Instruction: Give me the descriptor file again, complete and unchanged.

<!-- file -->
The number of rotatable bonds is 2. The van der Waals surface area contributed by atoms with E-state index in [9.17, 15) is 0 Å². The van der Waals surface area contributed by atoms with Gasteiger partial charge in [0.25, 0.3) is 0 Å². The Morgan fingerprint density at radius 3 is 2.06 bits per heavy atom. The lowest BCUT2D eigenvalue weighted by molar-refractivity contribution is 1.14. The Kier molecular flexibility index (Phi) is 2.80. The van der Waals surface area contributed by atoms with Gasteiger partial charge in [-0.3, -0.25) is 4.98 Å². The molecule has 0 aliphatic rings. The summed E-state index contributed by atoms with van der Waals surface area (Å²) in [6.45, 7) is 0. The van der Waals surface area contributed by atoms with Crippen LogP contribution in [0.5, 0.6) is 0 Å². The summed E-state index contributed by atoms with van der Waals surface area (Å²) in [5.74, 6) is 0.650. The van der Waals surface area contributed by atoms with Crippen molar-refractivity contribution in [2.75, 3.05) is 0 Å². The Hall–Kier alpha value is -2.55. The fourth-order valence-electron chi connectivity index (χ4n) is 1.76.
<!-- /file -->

The number of rotatable bonds is 2. The van der Waals surface area contributed by atoms with E-state index in [9.17, 15) is 0 Å². The van der Waals surface area contributed by atoms with Gasteiger partial charge in [0.25, 0.3) is 0 Å². The Morgan fingerprint density at radius 3 is 2.06 bits per heavy atom. The lowest BCUT2D eigenvalue weighted by molar-refractivity contribution is 1.14. The Kier molecular flexibility index (Phi) is 2.80. The van der Waals surface area contributed by atoms with Gasteiger partial charge in [-0.3, -0.25) is 4.98 Å². The molecule has 0 aliphatic rings. The summed E-state index contributed by atoms with van der Waals surface area (Å²) in [6.45, 7) is 0. The van der Waals surface area contributed by atoms with Crippen LogP contribution in [0.5, 0.6) is 0 Å². The summed E-state index contributed by atoms with van der Waals surface area (Å²) in [5.74, 6) is 0.650. The van der Waals surface area contributed by atoms with Crippen molar-refractivity contribution in [2.75, 3.05) is 0 Å². The Hall–Kier alpha value is -2.55. The fourth-order valence-electron chi connectivity index (χ4n) is 1.76.